Industrial Electronics

Smartphones Give Researchers Insights to Human Migration

28 June 2018

La Guajira, a department located in northeastern Colombia, on the border with Venezuela, suffered a severe drought in 2014. Source: David TaggartLa Guajira, a department located in northeastern Colombia, on the border with Venezuela, suffered a severe drought in 2014. Source: David Taggart

Researchers from Telefόnica Research in Spain have developed a cell phone data-based system that tracks human migration due to climate change-related events. The system was used in 2014 to study human movement and displacement during a drought in La Guajira, Colombia.

La Guajira is a rural area located in northeastern Colombia, close to the border with Venezuela. In recent years the area has received less and less rain. This drought has affected most, if not all, of the inhabitants of La Guajira. The area has seen a decrease in food and water supplies. According to the World Food Programme, the lack of water has killed more than 20,000 cattle, which are major food sources for the citizens of this area. Because of the drought, people have been migrating out of the La Guajira and into towns and cities that have food and water sources.

Researchers have used a smartphone migration system to track how people moved out of La Guajira in 2014. This is the first time that a system of this kind has been used to measure the effects of a long-term natural phenomenon caused by climate changes.

The team used aggregated and encrypted cell phone metadata from the 2014 migration to predict future migrations. The cell phone traces were used to identify movement in areas in and surrounding the drought. The results showed that 10 percent of the population migrated out of the area during the six-month-long study.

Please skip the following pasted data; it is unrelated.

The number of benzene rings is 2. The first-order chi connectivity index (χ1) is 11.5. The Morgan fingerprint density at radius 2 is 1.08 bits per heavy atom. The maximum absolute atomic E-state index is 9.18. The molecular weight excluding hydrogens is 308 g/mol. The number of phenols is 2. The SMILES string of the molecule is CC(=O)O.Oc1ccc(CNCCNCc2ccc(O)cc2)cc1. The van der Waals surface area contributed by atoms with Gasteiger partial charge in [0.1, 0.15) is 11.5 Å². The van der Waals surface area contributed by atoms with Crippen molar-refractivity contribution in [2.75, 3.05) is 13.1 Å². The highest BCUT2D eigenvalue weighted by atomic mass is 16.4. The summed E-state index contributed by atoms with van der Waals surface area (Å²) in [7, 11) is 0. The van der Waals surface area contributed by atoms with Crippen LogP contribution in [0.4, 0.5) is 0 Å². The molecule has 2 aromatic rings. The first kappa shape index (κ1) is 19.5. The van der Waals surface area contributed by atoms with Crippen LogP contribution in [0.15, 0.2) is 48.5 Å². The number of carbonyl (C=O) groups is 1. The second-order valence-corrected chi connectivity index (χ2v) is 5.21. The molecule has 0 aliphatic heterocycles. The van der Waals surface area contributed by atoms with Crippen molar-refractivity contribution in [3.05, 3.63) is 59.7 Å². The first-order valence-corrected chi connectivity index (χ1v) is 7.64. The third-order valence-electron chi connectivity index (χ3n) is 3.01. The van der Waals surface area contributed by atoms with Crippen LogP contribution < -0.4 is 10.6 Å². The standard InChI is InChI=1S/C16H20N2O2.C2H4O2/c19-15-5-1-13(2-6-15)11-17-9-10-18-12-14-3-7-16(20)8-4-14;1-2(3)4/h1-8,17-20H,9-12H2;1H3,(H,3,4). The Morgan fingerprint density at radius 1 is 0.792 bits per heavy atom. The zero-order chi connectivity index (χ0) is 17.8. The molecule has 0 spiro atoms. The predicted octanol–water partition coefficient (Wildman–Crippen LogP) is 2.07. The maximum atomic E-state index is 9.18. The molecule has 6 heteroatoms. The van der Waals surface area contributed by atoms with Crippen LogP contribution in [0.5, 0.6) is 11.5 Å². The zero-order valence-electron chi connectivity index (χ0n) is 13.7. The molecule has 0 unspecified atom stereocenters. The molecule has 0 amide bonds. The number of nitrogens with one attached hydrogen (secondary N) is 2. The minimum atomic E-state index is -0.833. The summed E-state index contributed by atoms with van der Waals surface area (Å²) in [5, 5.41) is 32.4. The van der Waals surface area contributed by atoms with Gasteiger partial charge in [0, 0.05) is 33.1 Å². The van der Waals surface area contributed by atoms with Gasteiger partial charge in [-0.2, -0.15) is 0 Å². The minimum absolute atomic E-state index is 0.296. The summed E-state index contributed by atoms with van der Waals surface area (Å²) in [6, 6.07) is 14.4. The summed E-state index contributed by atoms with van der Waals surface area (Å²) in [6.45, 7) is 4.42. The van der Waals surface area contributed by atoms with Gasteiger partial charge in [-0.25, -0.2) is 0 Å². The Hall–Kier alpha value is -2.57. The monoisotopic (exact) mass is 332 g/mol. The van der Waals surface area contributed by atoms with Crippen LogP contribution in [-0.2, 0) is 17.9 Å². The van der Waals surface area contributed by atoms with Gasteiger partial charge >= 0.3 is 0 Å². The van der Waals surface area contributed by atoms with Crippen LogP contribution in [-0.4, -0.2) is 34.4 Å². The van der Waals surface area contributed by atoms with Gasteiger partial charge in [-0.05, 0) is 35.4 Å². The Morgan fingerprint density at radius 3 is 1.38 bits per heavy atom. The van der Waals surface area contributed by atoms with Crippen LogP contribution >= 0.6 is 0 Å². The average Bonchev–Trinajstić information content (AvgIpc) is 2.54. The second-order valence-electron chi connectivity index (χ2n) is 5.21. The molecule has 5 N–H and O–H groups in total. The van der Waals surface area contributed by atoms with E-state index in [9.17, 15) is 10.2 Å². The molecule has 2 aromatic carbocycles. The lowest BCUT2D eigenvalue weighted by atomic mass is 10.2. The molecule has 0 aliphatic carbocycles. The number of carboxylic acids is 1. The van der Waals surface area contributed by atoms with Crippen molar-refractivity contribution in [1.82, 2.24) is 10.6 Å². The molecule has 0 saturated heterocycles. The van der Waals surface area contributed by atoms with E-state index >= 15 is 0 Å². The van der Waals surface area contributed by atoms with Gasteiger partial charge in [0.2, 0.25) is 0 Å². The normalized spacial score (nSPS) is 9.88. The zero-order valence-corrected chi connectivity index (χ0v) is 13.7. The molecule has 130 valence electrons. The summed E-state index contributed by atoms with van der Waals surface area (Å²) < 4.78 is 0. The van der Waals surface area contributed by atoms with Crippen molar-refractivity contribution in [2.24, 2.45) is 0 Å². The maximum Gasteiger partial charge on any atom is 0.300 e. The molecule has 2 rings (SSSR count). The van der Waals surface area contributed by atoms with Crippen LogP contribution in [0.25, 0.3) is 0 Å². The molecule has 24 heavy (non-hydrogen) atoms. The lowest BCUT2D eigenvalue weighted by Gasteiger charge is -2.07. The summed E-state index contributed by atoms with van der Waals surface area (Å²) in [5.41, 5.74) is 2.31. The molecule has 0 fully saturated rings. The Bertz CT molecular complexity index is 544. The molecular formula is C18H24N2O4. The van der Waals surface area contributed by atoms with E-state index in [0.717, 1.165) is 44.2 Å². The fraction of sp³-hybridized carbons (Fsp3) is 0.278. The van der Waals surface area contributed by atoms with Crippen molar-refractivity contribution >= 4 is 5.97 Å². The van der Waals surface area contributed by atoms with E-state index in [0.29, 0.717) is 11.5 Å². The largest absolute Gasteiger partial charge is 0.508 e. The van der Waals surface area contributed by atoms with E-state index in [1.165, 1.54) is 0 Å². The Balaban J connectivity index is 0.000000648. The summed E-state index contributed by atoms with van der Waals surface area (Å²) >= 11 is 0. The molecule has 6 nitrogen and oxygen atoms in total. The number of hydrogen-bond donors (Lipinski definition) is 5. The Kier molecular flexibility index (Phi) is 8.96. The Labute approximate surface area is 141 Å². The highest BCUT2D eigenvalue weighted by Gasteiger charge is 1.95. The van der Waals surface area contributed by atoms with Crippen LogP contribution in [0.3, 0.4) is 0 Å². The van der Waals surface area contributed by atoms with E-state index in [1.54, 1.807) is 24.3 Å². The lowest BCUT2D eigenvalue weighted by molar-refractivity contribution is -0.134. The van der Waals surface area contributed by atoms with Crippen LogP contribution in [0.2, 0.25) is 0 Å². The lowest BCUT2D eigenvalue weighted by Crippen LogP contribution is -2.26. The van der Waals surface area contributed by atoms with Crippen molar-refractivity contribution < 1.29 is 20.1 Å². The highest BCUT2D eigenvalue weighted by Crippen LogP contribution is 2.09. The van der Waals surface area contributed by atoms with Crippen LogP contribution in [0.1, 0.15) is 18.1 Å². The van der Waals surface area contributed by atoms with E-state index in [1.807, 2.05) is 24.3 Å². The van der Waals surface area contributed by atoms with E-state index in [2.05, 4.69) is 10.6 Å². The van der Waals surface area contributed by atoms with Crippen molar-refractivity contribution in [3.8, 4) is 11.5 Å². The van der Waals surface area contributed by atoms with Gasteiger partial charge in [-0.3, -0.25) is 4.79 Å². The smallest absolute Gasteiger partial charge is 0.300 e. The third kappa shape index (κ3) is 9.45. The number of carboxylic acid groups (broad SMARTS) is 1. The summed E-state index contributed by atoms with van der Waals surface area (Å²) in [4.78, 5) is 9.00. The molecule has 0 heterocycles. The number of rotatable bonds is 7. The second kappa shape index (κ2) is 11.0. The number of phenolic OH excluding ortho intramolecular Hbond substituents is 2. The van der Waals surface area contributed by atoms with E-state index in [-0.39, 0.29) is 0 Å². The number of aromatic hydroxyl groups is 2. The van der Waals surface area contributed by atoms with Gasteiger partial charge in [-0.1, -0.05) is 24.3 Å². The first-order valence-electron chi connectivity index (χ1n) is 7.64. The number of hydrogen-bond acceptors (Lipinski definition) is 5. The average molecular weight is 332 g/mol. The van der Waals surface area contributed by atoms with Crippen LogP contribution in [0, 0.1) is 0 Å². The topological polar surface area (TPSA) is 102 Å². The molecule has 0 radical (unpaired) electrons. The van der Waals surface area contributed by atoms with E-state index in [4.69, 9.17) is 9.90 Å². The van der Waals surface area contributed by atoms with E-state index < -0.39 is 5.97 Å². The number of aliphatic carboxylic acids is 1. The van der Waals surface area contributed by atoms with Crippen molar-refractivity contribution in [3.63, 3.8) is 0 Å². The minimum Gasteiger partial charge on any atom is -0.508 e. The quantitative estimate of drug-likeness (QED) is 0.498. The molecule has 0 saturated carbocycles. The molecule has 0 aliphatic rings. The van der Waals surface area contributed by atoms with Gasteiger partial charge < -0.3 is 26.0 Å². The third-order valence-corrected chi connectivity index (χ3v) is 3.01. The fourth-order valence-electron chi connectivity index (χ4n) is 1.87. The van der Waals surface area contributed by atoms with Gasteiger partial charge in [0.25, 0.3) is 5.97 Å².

“This information (from the study) was then used to monitor migrations using radiation models, which take into account not only the characteristics of the population and the distance between origin and destination but also the economic opportunities of the place where they end up,” Enrique Frías-Martínez, researcher at Telefónica Research, in Madrid, Spain, explained to Sinc.

Factors of the migration, other than the drought, included the climate of the destination and economic opportunity.

“We have verified that, with cell phone traces, these migrations can be characterized with a success rate of over 60 percent, both in terms of the total number of people who migrate and the place where they move to,” Frías-Martinez explained to Sinc.

The paper on this research was published in ACM SIGCAS Conference on Computing and Sustainable Societies. To read more about this research, visit the article in Sinc La Ciencia es Notica.

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